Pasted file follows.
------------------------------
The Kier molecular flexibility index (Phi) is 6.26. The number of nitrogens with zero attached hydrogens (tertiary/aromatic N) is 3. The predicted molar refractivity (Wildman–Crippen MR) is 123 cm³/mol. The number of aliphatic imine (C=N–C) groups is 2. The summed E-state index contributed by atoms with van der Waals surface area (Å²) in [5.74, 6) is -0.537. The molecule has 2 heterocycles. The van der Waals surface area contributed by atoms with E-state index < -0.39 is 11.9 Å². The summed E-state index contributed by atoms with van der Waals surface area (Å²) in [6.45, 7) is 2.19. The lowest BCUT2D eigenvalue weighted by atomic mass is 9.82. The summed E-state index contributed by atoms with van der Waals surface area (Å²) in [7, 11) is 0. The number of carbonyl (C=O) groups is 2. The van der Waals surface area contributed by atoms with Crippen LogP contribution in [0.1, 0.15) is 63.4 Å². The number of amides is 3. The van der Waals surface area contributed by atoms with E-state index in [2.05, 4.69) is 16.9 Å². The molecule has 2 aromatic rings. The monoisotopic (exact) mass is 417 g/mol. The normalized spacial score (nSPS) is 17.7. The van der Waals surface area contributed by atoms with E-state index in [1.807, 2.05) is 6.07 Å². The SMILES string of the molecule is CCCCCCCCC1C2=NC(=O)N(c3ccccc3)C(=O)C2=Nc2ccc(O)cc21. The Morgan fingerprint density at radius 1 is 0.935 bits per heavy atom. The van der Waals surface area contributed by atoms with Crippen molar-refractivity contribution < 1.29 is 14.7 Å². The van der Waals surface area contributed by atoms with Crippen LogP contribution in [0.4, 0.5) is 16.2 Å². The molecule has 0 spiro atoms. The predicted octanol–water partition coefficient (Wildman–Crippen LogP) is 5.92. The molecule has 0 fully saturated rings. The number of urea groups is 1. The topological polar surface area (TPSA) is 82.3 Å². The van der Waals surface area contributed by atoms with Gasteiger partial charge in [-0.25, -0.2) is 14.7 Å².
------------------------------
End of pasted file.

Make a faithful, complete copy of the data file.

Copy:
The Kier molecular flexibility index (Phi) is 6.26. The number of nitrogens with zero attached hydrogens (tertiary/aromatic N) is 3. The predicted molar refractivity (Wildman–Crippen MR) is 123 cm³/mol. The number of aliphatic imine (C=N–C) groups is 2. The summed E-state index contributed by atoms with van der Waals surface area (Å²) in [5.74, 6) is -0.537. The molecule has 2 heterocycles. The van der Waals surface area contributed by atoms with E-state index < -0.39 is 11.9 Å². The summed E-state index contributed by atoms with van der Waals surface area (Å²) in [6.45, 7) is 2.19. The lowest BCUT2D eigenvalue weighted by atomic mass is 9.82. The summed E-state index contributed by atoms with van der Waals surface area (Å²) in [7, 11) is 0. The number of carbonyl (C=O) groups is 2. The van der Waals surface area contributed by atoms with Crippen LogP contribution in [0.1, 0.15) is 63.4 Å². The number of amides is 3. The van der Waals surface area contributed by atoms with E-state index in [2.05, 4.69) is 16.9 Å². The molecule has 2 aromatic rings. The monoisotopic (exact) mass is 417 g/mol. The normalized spacial score (nSPS) is 17.7. The van der Waals surface area contributed by atoms with E-state index in [1.807, 2.05) is 6.07 Å². The SMILES string of the molecule is CCCCCCCCC1C2=NC(=O)N(c3ccccc3)C(=O)C2=Nc2ccc(O)cc21. The Morgan fingerprint density at radius 1 is 0.935 bits per heavy atom. The van der Waals surface area contributed by atoms with Crippen molar-refractivity contribution < 1.29 is 14.7 Å². The van der Waals surface area contributed by atoms with Crippen LogP contribution in [0.4, 0.5) is 16.2 Å². The molecule has 0 spiro atoms. The predicted octanol–water partition coefficient (Wildman–Crippen LogP) is 5.92. The molecule has 0 fully saturated rings. The number of urea groups is 1. The topological polar surface area (TPSA) is 82.3 Å². The van der Waals surface area contributed by atoms with Gasteiger partial charge in [-0.25, -0.2) is 14.7 Å².